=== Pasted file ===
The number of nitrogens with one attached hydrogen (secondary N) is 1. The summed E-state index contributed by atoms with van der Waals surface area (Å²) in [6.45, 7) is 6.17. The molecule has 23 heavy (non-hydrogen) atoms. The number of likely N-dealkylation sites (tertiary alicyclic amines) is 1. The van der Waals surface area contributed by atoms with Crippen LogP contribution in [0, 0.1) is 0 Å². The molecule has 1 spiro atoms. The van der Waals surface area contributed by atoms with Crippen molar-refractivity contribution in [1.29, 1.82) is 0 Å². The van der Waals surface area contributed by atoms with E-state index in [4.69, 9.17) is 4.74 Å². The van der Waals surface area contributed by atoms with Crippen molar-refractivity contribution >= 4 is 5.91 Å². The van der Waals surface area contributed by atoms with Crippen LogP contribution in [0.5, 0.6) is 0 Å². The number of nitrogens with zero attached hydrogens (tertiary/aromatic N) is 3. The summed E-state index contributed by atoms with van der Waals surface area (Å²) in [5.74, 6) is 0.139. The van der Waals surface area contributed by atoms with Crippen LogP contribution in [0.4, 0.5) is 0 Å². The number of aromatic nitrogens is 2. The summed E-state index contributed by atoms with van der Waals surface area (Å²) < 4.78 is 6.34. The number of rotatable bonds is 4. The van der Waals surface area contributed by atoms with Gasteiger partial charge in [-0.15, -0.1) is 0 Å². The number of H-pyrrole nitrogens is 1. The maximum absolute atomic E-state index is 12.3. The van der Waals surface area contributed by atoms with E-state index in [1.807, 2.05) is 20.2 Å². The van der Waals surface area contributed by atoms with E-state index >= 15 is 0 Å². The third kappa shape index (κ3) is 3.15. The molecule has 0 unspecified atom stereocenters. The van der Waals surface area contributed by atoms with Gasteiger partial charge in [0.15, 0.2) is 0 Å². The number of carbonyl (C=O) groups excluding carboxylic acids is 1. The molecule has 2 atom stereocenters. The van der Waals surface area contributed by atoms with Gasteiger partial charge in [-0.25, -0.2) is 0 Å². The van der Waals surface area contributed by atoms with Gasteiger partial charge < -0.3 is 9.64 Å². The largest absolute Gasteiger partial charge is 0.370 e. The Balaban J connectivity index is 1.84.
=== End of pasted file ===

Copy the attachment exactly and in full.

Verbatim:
The number of nitrogens with one attached hydrogen (secondary N) is 1. The summed E-state index contributed by atoms with van der Waals surface area (Å²) in [6.45, 7) is 6.17. The molecule has 23 heavy (non-hydrogen) atoms. The number of likely N-dealkylation sites (tertiary alicyclic amines) is 1. The van der Waals surface area contributed by atoms with Crippen LogP contribution in [0, 0.1) is 0 Å². The molecule has 1 spiro atoms. The van der Waals surface area contributed by atoms with Crippen molar-refractivity contribution in [1.29, 1.82) is 0 Å². The van der Waals surface area contributed by atoms with E-state index in [4.69, 9.17) is 4.74 Å². The van der Waals surface area contributed by atoms with Crippen molar-refractivity contribution >= 4 is 5.91 Å². The van der Waals surface area contributed by atoms with Crippen LogP contribution in [0.5, 0.6) is 0 Å². The number of nitrogens with zero attached hydrogens (tertiary/aromatic N) is 3. The summed E-state index contributed by atoms with van der Waals surface area (Å²) in [5.74, 6) is 0.139. The van der Waals surface area contributed by atoms with Crippen LogP contribution in [0.4, 0.5) is 0 Å². The number of aromatic nitrogens is 2. The summed E-state index contributed by atoms with van der Waals surface area (Å²) < 4.78 is 6.34. The number of rotatable bonds is 4. The van der Waals surface area contributed by atoms with Gasteiger partial charge in [-0.15, -0.1) is 0 Å². The number of H-pyrrole nitrogens is 1. The maximum absolute atomic E-state index is 12.3. The van der Waals surface area contributed by atoms with E-state index in [1.807, 2.05) is 20.2 Å². The van der Waals surface area contributed by atoms with E-state index >= 15 is 0 Å². The third kappa shape index (κ3) is 3.15. The molecule has 0 unspecified atom stereocenters. The van der Waals surface area contributed by atoms with Gasteiger partial charge in [0.15, 0.2) is 0 Å². The number of carbonyl (C=O) groups excluding carboxylic acids is 1. The molecule has 2 atom stereocenters. The van der Waals surface area contributed by atoms with Gasteiger partial charge in [-0.25, -0.2) is 0 Å². The van der Waals surface area contributed by atoms with Gasteiger partial charge < -0.3 is 9.64 Å². The largest absolute Gasteiger partial charge is 0.370 e. The Balaban J connectivity index is 1.84.